6. Use the right cooking fat.

Forget extra virgin olive oil for cooking; instead, try organic butter.

Extra virgin olive oil, while delicious, should not be used to sear steaks, because it’s too delicate and the smoke point is too low. Unless you’re trying to fumigate your kitchen or send smoke signals to distant relatives, use something more stable.

Instead, try cooking with organic butter — higher smoke point, and it’s just as tasty.

7. Use an digital meat thermometer to cook the steak perfectly.

A digital meat thermometer with a wired probe helps you nail the cooking time.

Steakhouses go to extraordinary lengths to cook steaks exactly to their customers’ desired doneness (medium rare, well done, etc.), because overdone and underdone steaks are the #1 complaint they receive. Cook the steak to the right doneness and you’re 90% of the way toward a perfect steak.

A digital meat thermometer (like this one from Amazon) is an easy way to do it precisely. (And, well, we at PN like precision.) Insert it through the edge of the steak, into the center, and make sure it doesn’t touch the fat or the pan itself.

Each level of “doneness” corresponds to an approximate internal temperature of the cooked steak. For example, a medium-rare steak should have an internal temperature of about 130 °F.

Because the interior temperature of the steak will rise even after removed from the pan or grill (see “Let the steak rest” below), remove the steak when it reaches a temperature 5 °F lower than desired doneness. For example, for medium rare, stop cooking at 125 °F. While it’s resting on a plate for 5 minutes afterward, the internal temperature will rise to 130 °F — perfect for medium rare.

Here’s a quick temperature chart for steak:

Doneness Desired Temp Stop Cooking At
Very rare 120 °F 115 °F
Rare 125 °F 120 °F
Medium rare 130 °F 125 °F
Medium 140 °F 135 °F
Medium well 150 °F 145 °F
Well done 165 °F 160 °F

My preference is to buy a great cut of meat, and cook it to medium rare with a nicely browned crust. But to each their own.

8. Try cooking your steaks using The Restaurant Method.

The Restaurant Method: sear in a pan, finish (if necessary) in the oven.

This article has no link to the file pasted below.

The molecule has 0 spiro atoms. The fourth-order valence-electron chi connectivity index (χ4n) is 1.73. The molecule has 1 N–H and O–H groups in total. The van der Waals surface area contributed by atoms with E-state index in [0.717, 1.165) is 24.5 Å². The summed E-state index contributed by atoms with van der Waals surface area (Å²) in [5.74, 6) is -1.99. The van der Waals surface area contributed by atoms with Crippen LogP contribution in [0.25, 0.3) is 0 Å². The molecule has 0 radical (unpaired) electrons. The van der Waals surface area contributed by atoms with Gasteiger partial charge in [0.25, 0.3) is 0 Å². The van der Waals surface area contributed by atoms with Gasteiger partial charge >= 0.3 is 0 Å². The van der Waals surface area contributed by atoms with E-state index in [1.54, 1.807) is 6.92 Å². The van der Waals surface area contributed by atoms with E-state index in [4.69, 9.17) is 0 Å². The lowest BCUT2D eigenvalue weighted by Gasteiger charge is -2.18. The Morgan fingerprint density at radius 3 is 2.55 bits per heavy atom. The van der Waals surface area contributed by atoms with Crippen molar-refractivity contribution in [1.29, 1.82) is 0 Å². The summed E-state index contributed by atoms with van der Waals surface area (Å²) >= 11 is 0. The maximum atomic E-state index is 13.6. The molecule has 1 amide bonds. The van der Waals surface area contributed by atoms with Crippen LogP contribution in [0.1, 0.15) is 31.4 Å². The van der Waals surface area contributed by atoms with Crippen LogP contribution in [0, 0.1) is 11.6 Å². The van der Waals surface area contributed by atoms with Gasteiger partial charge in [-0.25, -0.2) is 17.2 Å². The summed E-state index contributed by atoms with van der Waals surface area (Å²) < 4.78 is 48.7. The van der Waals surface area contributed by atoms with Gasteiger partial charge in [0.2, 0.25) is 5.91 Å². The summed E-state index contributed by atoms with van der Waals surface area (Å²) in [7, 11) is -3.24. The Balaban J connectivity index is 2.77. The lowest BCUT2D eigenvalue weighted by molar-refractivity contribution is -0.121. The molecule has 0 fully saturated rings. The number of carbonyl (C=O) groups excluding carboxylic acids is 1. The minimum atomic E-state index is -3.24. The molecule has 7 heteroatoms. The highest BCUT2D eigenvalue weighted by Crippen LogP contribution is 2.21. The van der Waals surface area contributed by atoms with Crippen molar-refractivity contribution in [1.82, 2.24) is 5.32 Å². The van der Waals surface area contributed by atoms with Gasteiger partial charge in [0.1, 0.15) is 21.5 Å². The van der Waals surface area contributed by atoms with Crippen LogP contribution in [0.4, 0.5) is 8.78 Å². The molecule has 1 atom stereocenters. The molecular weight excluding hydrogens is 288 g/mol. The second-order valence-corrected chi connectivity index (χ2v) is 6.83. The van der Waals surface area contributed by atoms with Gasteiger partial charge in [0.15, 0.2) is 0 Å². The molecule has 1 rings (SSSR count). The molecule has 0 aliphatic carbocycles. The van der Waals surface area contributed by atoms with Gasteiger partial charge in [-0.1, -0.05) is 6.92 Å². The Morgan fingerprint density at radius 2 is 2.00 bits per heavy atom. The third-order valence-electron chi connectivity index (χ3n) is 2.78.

Everyone loves grilling, and of course you can get a great steak that way. But there’s another way — The Restaurant Method — and it’s a dead-simple way to get a perfectly cooked steak, indoors, year round. And that’s something that any steak lover who lives in a true four-season climate can appreciate.

The Restaurant Method is easy:

  1. Sear the outside of the steak in a pan.
  2. Roast the inside of the steak in the oven.

Here’s how to do it:

  1. Preheat the oven to 350 °F.
  2. Preheat a big pan on medium-high heat. Use a grill pan if you want char lines; otherwise any large pan will do.
  3. Add a tablespoon of organic butter to the pan; let it melt and swirl it around to coat the pan.
  4. Sear each side of the steak in the pan for 2 – 5 minutes; peek underneath to know when to flip. You want it brown but not black (i.e., burnt).
  5. If you like your steak rare to medium rare, you can often stop here. Just check the internal temperature of the steak with your meat thermometer (see above).
  6. If you like your steak medium to well done, put it in the oven on a small rack over a baking sheet lined with tinfoil to roast for another 5-15 minutes. (Again, with the meat thermometer, you’ll know exactly when to take it out.)

9. Baste with a sprig of rosemary.

Use a sprig of fresh rosemary to baste the steak.

This is a little trick Jamie Oliver teaches, and yet another reason to try cooking your steaks on a pan. With a sprig of fresh rosemary, gather up the juices in the pan. Then, pat the steak all over with the sprig, essentially basting the steak. It’s an incredibly easy way to add flavor.

10. Sear the edges too.

Simple, but not too many people do it. Once both sides of the steak have been seared, use a long pair of tongs to hold the steak and sear the edges too.

11. Serve on a warmed plate.

Put your oven-safe plates in the oven for a minute before putting the steaks on them.